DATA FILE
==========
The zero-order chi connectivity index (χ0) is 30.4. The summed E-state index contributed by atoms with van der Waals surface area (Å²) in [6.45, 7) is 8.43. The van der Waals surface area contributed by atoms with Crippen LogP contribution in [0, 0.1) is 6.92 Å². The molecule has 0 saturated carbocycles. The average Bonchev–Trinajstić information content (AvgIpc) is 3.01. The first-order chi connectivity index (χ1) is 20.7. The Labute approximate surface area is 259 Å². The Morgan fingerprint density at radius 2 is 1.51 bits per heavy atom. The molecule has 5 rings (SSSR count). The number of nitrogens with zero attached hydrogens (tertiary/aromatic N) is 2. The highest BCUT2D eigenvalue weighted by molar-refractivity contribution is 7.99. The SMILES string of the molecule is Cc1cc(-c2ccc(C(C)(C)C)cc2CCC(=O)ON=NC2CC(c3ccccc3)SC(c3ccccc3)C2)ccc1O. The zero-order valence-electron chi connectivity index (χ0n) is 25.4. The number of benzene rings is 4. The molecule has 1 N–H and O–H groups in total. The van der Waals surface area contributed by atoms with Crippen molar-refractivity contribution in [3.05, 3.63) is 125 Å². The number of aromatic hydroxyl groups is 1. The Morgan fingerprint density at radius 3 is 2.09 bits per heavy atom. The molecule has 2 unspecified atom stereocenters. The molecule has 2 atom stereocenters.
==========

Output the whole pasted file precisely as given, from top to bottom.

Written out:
The zero-order chi connectivity index (χ0) is 30.4. The summed E-state index contributed by atoms with van der Waals surface area (Å²) in [6.45, 7) is 8.43. The van der Waals surface area contributed by atoms with Crippen LogP contribution in [0, 0.1) is 6.92 Å². The molecule has 0 saturated carbocycles. The average Bonchev–Trinajstić information content (AvgIpc) is 3.01. The first-order chi connectivity index (χ1) is 20.7. The Labute approximate surface area is 259 Å². The Morgan fingerprint density at radius 2 is 1.51 bits per heavy atom. The molecule has 5 rings (SSSR count). The number of nitrogens with zero attached hydrogens (tertiary/aromatic N) is 2. The highest BCUT2D eigenvalue weighted by molar-refractivity contribution is 7.99. The SMILES string of the molecule is Cc1cc(-c2ccc(C(C)(C)C)cc2CCC(=O)ON=NC2CC(c3ccccc3)SC(c3ccccc3)C2)ccc1O. The zero-order valence-electron chi connectivity index (χ0n) is 25.4. The number of benzene rings is 4. The molecule has 1 N–H and O–H groups in total. The van der Waals surface area contributed by atoms with Crippen molar-refractivity contribution in [3.05, 3.63) is 125 Å². The number of aromatic hydroxyl groups is 1. The Morgan fingerprint density at radius 3 is 2.09 bits per heavy atom. The molecule has 2 unspecified atom stereocenters. The molecule has 2 atom stereocenters.